Director's 'Kite' won Silver Lion prize at Venice
LONDON — Lebanese filmmaker Randa Chahal Sabag died Aug. 25 in Paris following a long battle with cancer.
Chahal, 55, was one of a leading group of critically feted femme filmmakers to emerge out of the Middle East during the 1980s, when she began primarily as a documentary helmer before making the jump into features.
Her most recent feature, “The Kite,” won the Silver Lion prize at the 2003 Venice Film Festival. Produced by Franco-Tunisian maven Tarak Ben Ammar, the film was a poetic look at life on the Lebanese-Israeli border. A Druze community is separated by conflict as a South Lebanese 15-year-old girl, played by Lebanese thesp Flavia Bechara, rebels against an arranged marriage to her Israeli Druze cousin. Pic also won the Cinema for Peace Award and the Laterna Magica Prize.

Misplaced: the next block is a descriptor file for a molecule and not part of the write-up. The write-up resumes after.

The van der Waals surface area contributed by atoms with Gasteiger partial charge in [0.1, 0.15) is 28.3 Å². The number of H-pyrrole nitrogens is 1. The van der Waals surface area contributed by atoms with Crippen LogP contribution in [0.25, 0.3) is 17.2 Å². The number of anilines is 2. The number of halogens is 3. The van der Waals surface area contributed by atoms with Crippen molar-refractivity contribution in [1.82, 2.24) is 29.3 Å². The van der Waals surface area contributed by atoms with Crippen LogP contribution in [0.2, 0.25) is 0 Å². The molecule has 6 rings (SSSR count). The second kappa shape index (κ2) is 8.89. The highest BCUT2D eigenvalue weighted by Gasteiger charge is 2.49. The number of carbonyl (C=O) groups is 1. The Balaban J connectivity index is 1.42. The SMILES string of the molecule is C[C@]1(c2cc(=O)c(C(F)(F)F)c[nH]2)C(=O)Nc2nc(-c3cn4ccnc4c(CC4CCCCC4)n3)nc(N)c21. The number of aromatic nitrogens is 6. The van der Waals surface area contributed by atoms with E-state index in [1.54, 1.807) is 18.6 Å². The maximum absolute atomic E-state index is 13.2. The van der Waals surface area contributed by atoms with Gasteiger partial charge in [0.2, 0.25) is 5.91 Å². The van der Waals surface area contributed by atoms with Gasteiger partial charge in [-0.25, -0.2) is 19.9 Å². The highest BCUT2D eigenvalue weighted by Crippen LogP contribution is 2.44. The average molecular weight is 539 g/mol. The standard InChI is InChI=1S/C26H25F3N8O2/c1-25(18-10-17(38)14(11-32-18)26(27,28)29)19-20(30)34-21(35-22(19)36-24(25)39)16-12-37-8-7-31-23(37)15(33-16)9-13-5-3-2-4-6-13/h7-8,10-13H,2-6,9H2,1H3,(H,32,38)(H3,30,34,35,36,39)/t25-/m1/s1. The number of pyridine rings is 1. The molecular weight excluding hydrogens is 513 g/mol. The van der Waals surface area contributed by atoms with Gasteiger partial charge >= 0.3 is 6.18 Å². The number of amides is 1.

Her other features include 1997 pic “Les Infideles,” about the tentative relationship between a French diplomat and former Islamist; and 1999 feature “Civilisees,” set during civil war-plagued Beirut in the 1980s and laced with a profanity-spewing eccentric cast of characters.
Accusing Chahal of unfavorably representing her fellow countrymen, the Lebanese censor wanted cuts in the film. She refused, and “Civilisees” wasn’t released commercially.
Chahal had spent much of the past three years battling against breast cancer and prepping what promised to be her most ambitious feature to date: “Too Bad for Them,” a comedy set in South Lebanon about a U.N.-sponsored football match. Pic was set to star Lebanese pop siren Haifa Wehbe.